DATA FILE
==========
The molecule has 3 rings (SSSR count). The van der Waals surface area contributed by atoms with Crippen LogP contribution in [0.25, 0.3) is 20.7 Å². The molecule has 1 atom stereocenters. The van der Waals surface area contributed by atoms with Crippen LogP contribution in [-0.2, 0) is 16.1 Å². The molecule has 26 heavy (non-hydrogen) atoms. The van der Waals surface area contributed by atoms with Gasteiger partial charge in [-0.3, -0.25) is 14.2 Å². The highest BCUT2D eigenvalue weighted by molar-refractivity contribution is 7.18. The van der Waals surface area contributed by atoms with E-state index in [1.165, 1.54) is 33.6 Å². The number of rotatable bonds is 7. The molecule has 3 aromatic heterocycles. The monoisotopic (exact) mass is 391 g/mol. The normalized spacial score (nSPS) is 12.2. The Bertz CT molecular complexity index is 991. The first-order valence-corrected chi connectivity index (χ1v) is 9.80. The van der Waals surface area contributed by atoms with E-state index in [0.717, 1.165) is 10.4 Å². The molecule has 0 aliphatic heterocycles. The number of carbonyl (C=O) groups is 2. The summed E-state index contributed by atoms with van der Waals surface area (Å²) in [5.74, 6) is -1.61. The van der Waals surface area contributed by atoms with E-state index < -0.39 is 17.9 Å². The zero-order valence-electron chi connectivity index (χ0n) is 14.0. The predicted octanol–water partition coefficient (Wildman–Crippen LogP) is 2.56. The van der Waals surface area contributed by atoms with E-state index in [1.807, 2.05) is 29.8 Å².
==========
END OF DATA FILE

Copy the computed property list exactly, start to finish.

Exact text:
The molecule has 3 rings (SSSR count). The van der Waals surface area contributed by atoms with Crippen LogP contribution in [0.25, 0.3) is 20.7 Å². The molecule has 1 atom stereocenters. The van der Waals surface area contributed by atoms with Crippen LogP contribution in [-0.2, 0) is 16.1 Å². The molecule has 26 heavy (non-hydrogen) atoms. The van der Waals surface area contributed by atoms with Gasteiger partial charge in [-0.3, -0.25) is 14.2 Å². The highest BCUT2D eigenvalue weighted by molar-refractivity contribution is 7.18. The van der Waals surface area contributed by atoms with E-state index in [1.165, 1.54) is 33.6 Å². The number of rotatable bonds is 7. The molecule has 3 aromatic heterocycles. The monoisotopic (exact) mass is 391 g/mol. The normalized spacial score (nSPS) is 12.2. The Bertz CT molecular complexity index is 991. The first-order valence-corrected chi connectivity index (χ1v) is 9.80. The van der Waals surface area contributed by atoms with E-state index in [0.717, 1.165) is 10.4 Å². The molecule has 0 aliphatic heterocycles. The number of carbonyl (C=O) groups is 2. The summed E-state index contributed by atoms with van der Waals surface area (Å²) in [5.74, 6) is -1.61. The van der Waals surface area contributed by atoms with E-state index < -0.39 is 17.9 Å². The zero-order valence-electron chi connectivity index (χ0n) is 14.0. The predicted octanol–water partition coefficient (Wildman–Crippen LogP) is 2.56. The van der Waals surface area contributed by atoms with E-state index in [1.807, 2.05) is 29.8 Å².